The large amounts of traffic on European roads are causing ever bigger problems. Every day, tailbacks disrupt the traffic flow along 7,500 kilometres of roadway in and around European cities – that is almost 10 percent of the entire continent’s road network.
The EU Commission estimates the cost of these bottlenecks at more than EUR 80 billion annually. And that does not take into account the environmental aspect. Bearing in mind that the transport sector accounts for about 27 percent of the 4,500 million or so tonnes of carbon dioxide discharged every year, it is clear that Europe has a growing problem to deal with.
“There is no doubt that additional efforts must be made to solve Europe’s traffic problems,” says Nam Seok Kim, transport analyst at South Korea’s Transport Institute, KOTI.
He has recently completed a doctorate on combined freight systems in Europe, and is thoroughly familiar with every aspect of the continent’s traffic situation.
“The problem is that the stready growth in freight traffic is not occurring symmetrically across all traffic types,” he says.
Between 1995 and 2006, goods freight grew by a total of more than three percent annually. However, most of this volume increase was on roads, contributing to the fact that road transport now accounts for almost half of all goods transport in the EU.
“The crucial question is who should deal with the problem,” says Nam Seok Kim.
To balance the situation, the EU has financed a number of initiatives designed to stimulate the development of so-called intermodal transport – using a combination of trains, ships and trucks to transport goods throughout Europe.
“The EU and the member states’ governments can build roads and infrastructure, but problems concerning commercial transport must be solved through private initiatives,” explains Nam Seok Kim.
For several years, Volvo Trucks has conducted a project called EMS (European Modular System) which focuses on increased use of standardised load carriers such as exchangeable bodies and semitrailers as well as 20- and 40-foot containers to simplify integration between different traffic modes. The system is based on the 25.25 metre truck rigs that have long been in use in Sweden and Finland.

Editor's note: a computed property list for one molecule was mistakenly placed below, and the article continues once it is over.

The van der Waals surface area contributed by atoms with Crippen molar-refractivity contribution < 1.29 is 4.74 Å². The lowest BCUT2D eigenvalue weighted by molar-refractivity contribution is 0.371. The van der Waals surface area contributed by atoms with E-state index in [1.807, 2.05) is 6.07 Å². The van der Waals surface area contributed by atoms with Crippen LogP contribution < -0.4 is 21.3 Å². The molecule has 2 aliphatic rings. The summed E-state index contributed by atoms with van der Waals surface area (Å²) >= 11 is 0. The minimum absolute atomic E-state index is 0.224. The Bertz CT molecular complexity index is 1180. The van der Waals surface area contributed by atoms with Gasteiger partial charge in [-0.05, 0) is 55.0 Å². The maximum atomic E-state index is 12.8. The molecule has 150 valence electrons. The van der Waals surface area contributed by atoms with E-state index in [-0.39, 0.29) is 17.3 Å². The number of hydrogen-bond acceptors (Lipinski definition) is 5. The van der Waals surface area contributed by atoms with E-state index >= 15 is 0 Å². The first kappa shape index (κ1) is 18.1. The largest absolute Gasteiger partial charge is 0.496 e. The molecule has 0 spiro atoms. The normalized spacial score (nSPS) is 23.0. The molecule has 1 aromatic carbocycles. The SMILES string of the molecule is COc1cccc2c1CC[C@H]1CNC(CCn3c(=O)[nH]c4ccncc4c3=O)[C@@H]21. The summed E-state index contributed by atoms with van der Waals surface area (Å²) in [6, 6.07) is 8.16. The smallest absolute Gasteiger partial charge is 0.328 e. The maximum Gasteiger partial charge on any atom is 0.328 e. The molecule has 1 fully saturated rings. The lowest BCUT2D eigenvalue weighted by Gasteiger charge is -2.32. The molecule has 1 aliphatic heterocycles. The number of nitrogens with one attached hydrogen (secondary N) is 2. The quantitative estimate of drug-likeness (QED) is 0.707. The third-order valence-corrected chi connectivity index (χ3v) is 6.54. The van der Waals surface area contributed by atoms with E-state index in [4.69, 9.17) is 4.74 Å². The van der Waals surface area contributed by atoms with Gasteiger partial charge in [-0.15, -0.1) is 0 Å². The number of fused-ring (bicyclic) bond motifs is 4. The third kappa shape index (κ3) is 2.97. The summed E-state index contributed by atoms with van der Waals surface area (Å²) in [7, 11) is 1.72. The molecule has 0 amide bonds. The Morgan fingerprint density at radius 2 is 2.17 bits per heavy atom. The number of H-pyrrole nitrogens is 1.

“We are lobbying hard for the EU to adopt 25.25 metre rigs in continental Europe too, since this would permit increased use of standardised load carriers and thus stimulate the growth of intermodal transports,” relates Ulf Ehrning, transport analyst at Volvo 3P, Volvo Trucks’ development company.
He explains that the current focus is on evaluating the EMS tests recently conducted in the Netherlands and Denmark, among other countries. Soon it will be time for Germany to test the system.
Critics claim that modular vehicles will steal freight from the railways.
“There is absolutely no conflict between longer trucks and rail or sea freight,” says Stefan Back, Chairman of the Road Transport Institute, CLECAT’s working group for road haulage, and continues:
“Modular vehicles are tailor-made for intermodal transport; their freight-carrying units can be transported by rail and by sea. There is absolutely no reason to pitch the various transport modes against one another. Instead, the focus should be on ensuring that they can develop both individually and together.”
Stefan Back also feels that modular vehicles would help ease the pressure on Europe’s overloaded road network.
“With longer truck combinations, two 25.25 metre rigs can replace three 18.75 metre rigs,” he says.
Volvo Trucks also runs its own tests on modular transport. For instance, the company has been testing 90-tonne 30 metre long timber haulers in regular operation in northern Sweden.
“Our tests show a 20 percent fuel saving per ton-kilometre by switching from regular, European 16.5 or 18.75 metre rigs to 25.25 metre combinations. And if you step up to 30 metre long rigs, you save as much again,” says Ulf Ehrning.
October 1, 2010
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Marie Vassiliadis, Media Relations Europe, phone +46 31 322 41 27, e-mail